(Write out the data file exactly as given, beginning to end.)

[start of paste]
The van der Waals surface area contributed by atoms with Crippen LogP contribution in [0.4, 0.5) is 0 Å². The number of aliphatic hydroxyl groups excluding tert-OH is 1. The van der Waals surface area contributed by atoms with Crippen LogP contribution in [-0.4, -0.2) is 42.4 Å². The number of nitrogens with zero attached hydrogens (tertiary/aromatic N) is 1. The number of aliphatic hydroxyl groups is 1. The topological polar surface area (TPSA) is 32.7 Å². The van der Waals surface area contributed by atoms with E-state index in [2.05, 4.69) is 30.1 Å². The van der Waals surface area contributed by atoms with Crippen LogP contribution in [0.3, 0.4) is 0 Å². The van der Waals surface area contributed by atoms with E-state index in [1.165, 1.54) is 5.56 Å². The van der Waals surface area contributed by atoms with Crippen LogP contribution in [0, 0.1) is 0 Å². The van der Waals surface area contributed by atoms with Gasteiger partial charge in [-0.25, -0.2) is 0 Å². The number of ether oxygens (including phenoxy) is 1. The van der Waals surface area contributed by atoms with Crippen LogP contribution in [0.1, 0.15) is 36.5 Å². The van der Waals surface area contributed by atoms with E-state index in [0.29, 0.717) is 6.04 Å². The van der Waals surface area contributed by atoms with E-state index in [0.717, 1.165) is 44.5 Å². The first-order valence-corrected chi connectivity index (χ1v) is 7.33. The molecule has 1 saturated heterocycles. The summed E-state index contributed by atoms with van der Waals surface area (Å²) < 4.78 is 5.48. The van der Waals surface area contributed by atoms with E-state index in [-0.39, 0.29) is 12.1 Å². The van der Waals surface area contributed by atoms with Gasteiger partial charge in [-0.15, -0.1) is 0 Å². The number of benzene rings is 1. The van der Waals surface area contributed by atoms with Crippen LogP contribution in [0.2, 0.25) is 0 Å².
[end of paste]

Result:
The van der Waals surface area contributed by atoms with Crippen LogP contribution in [0.4, 0.5) is 0 Å². The number of aliphatic hydroxyl groups excluding tert-OH is 1. The van der Waals surface area contributed by atoms with Crippen LogP contribution in [-0.4, -0.2) is 42.4 Å². The number of nitrogens with zero attached hydrogens (tertiary/aromatic N) is 1. The number of aliphatic hydroxyl groups is 1. The topological polar surface area (TPSA) is 32.7 Å². The van der Waals surface area contributed by atoms with E-state index in [2.05, 4.69) is 30.1 Å². The van der Waals surface area contributed by atoms with Crippen LogP contribution in [0.3, 0.4) is 0 Å². The van der Waals surface area contributed by atoms with E-state index in [1.165, 1.54) is 5.56 Å². The van der Waals surface area contributed by atoms with Crippen LogP contribution in [0, 0.1) is 0 Å². The van der Waals surface area contributed by atoms with Gasteiger partial charge in [-0.25, -0.2) is 0 Å². The number of ether oxygens (including phenoxy) is 1. The van der Waals surface area contributed by atoms with Crippen LogP contribution in [0.1, 0.15) is 36.5 Å². The van der Waals surface area contributed by atoms with E-state index in [0.29, 0.717) is 6.04 Å². The van der Waals surface area contributed by atoms with E-state index in [0.717, 1.165) is 44.5 Å². The first-order valence-corrected chi connectivity index (χ1v) is 7.33. The molecule has 1 saturated heterocycles. The summed E-state index contributed by atoms with van der Waals surface area (Å²) < 4.78 is 5.48. The van der Waals surface area contributed by atoms with E-state index in [-0.39, 0.29) is 12.1 Å². The van der Waals surface area contributed by atoms with Gasteiger partial charge in [-0.15, -0.1) is 0 Å². The number of benzene rings is 1. The van der Waals surface area contributed by atoms with Crippen LogP contribution in [0.2, 0.25) is 0 Å².